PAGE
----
Johnson & Johnson (J&J) will petition the United States Supreme Court to review its strategy of offloading tens of thousands of talc cancer cases onto a subunit it created and then subsequently placed in bankruptcy protection, a move dubbed the “Texas two-step.” 

J&J’s announcement on March 22 was made the day after the Third Circuit Court of Appeals refused to rehear the company’s appeal of its Chapter 11 bankruptcy protection plan for its subsidiary, LTL Management. 

LTL Management was created by J&J in October 2021. Just days after the incorporation of LTL Management, the subunit filed for a Chapter 11 Bankruptcy petition in the U.S. Bankruptcy Court to sidestep 38,000 talc lawsuits filed by plaintiffs who have alleged that J&J’s talc Baby Powder and Shower-to-Shower products exposed them to carcinogenic asbestos crystals, causing them to develop ovarian cancer. 

The ruling by the Third Circuit means that after 17 months of the litigation being stayed because of the bankruptcy plan, these talc lawsuits can resume. 

In January, the Third Circuit ruled that because J&J was not in financial distress, claiming over $400 billion in equity, it could not escape talc cancer claims. LTL Management later requested an appeal of that decision in the form of an “en banc” hearing, meaning that all the judges serving on the bench—14 in the Third Circuit—would hear the case. However, a three-judge panel rejected the appeal.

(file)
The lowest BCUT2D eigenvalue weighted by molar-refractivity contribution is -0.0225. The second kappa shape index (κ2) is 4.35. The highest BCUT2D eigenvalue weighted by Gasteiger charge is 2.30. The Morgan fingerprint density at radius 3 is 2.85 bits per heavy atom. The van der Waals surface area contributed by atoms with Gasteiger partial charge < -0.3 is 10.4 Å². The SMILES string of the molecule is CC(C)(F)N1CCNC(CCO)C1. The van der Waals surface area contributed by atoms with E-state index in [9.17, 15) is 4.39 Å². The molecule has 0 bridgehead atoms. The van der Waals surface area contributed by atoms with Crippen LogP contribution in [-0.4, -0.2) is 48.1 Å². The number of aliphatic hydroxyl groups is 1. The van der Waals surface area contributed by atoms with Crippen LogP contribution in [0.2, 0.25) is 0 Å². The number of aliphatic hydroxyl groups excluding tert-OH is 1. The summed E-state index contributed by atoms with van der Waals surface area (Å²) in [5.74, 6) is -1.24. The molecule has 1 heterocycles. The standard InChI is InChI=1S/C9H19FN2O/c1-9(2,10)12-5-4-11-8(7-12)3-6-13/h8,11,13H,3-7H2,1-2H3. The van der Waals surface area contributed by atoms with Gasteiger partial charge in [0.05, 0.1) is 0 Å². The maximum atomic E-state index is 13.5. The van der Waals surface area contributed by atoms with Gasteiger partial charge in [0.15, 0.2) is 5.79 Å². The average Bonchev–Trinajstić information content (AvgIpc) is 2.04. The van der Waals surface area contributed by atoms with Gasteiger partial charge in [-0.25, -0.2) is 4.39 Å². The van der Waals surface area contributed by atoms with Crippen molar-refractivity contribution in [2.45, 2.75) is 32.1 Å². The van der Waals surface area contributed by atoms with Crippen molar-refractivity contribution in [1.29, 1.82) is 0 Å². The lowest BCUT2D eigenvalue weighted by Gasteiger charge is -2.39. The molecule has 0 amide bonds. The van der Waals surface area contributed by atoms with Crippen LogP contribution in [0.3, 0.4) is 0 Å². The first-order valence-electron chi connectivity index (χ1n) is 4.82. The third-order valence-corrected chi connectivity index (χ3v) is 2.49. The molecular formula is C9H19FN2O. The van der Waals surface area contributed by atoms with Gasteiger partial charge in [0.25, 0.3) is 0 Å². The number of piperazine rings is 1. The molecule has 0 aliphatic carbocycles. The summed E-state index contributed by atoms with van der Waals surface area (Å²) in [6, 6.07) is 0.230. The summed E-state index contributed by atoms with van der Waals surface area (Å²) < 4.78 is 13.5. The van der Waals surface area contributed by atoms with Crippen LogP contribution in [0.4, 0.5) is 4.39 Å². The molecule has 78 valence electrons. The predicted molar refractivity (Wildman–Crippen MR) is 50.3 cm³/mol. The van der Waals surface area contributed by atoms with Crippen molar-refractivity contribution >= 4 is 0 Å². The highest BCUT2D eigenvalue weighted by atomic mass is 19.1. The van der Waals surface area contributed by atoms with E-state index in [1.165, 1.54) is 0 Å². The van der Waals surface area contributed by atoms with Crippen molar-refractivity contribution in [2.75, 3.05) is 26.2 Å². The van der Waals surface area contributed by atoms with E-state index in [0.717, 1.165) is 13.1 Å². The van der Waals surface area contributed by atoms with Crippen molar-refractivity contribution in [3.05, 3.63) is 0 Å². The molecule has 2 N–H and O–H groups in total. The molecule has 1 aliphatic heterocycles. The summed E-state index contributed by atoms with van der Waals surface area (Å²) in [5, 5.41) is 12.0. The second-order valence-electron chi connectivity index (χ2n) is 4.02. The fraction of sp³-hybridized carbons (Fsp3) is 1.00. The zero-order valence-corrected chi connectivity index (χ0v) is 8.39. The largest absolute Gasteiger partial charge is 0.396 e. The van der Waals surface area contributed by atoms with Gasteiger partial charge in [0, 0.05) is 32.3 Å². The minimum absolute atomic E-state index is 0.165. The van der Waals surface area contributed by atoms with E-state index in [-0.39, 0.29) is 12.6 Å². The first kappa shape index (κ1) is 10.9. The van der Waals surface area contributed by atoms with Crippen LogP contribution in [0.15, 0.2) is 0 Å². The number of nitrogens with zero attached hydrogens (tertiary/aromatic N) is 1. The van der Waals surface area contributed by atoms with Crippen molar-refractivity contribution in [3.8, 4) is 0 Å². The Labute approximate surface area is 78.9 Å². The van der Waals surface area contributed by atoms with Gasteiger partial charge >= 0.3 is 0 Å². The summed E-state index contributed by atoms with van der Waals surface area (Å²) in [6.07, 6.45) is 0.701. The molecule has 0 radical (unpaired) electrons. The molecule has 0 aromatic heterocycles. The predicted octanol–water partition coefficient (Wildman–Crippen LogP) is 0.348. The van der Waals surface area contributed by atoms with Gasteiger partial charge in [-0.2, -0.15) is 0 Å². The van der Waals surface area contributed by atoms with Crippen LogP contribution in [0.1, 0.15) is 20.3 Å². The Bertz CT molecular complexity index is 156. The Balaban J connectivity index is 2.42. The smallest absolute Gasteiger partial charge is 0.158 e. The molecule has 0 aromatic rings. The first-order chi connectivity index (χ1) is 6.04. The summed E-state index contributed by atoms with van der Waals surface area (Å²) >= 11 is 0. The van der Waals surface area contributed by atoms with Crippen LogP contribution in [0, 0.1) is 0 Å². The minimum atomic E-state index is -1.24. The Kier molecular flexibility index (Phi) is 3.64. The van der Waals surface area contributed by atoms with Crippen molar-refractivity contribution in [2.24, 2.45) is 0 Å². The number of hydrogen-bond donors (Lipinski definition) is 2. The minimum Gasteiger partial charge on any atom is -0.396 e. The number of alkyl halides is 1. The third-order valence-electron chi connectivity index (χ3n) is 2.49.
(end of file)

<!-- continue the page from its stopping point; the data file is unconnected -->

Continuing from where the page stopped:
In 2022, J&J offered $2 billion to resolve talc cases. In 2018, a court in Missouri awarded 20 plaintiffs almost $4.7 billion, an amount that was later reduced to $2.1 billion. In 2021, the U.S. Supreme Court refused to review that decision. 

A 2018 Reuters investigative report revealed that J&J knew for several decades that its talc products could be contaminated with asbestos, a mineral that is naturally found in close proximity to talc.